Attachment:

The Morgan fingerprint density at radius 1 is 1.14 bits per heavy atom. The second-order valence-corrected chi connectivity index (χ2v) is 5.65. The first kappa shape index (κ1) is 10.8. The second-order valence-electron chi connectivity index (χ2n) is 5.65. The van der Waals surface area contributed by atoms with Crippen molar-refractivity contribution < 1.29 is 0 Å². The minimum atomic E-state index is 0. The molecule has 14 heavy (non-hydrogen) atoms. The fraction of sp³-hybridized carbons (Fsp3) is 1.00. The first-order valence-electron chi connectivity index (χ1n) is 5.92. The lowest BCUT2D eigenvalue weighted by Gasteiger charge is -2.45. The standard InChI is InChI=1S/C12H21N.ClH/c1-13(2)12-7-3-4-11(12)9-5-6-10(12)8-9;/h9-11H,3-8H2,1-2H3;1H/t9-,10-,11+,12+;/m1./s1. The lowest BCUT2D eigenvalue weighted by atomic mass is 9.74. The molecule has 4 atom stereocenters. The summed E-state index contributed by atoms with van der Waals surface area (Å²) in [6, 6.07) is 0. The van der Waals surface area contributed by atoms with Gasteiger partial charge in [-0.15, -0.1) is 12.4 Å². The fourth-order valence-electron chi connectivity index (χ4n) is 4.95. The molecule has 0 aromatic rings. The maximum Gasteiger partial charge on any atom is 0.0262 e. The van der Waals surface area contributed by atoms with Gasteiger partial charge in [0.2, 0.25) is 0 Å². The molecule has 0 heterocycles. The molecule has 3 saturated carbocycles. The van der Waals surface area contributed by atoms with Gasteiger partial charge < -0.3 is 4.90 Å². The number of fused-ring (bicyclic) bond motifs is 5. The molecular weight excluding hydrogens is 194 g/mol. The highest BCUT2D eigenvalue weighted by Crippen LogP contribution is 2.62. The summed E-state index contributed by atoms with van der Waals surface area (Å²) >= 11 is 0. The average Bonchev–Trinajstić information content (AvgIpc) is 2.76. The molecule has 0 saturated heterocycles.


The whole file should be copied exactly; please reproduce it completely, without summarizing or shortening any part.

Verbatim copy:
The Morgan fingerprint density at radius 1 is 1.14 bits per heavy atom. The second-order valence-corrected chi connectivity index (χ2v) is 5.65. The first kappa shape index (κ1) is 10.8. The second-order valence-electron chi connectivity index (χ2n) is 5.65. The van der Waals surface area contributed by atoms with Crippen molar-refractivity contribution < 1.29 is 0 Å². The minimum atomic E-state index is 0. The molecule has 14 heavy (non-hydrogen) atoms. The fraction of sp³-hybridized carbons (Fsp3) is 1.00. The first-order valence-electron chi connectivity index (χ1n) is 5.92. The lowest BCUT2D eigenvalue weighted by Gasteiger charge is -2.45. The standard InChI is InChI=1S/C12H21N.ClH/c1-13(2)12-7-3-4-11(12)9-5-6-10(12)8-9;/h9-11H,3-8H2,1-2H3;1H/t9-,10-,11+,12+;/m1./s1. The lowest BCUT2D eigenvalue weighted by atomic mass is 9.74. The molecule has 4 atom stereocenters. The summed E-state index contributed by atoms with van der Waals surface area (Å²) in [6, 6.07) is 0. The van der Waals surface area contributed by atoms with Gasteiger partial charge in [-0.15, -0.1) is 12.4 Å². The fourth-order valence-electron chi connectivity index (χ4n) is 4.95. The molecule has 0 aromatic rings. The maximum Gasteiger partial charge on any atom is 0.0262 e. The van der Waals surface area contributed by atoms with Gasteiger partial charge in [0.2, 0.25) is 0 Å². The molecule has 0 heterocycles. The molecule has 3 saturated carbocycles. The van der Waals surface area contributed by atoms with Gasteiger partial charge < -0.3 is 4.90 Å². The number of fused-ring (bicyclic) bond motifs is 5. The molecular weight excluding hydrogens is 194 g/mol. The highest BCUT2D eigenvalue weighted by Crippen LogP contribution is 2.62. The summed E-state index contributed by atoms with van der Waals surface area (Å²) >= 11 is 0. The average Bonchev–Trinajstić information content (AvgIpc) is 2.76. The molecule has 0 saturated heterocycles.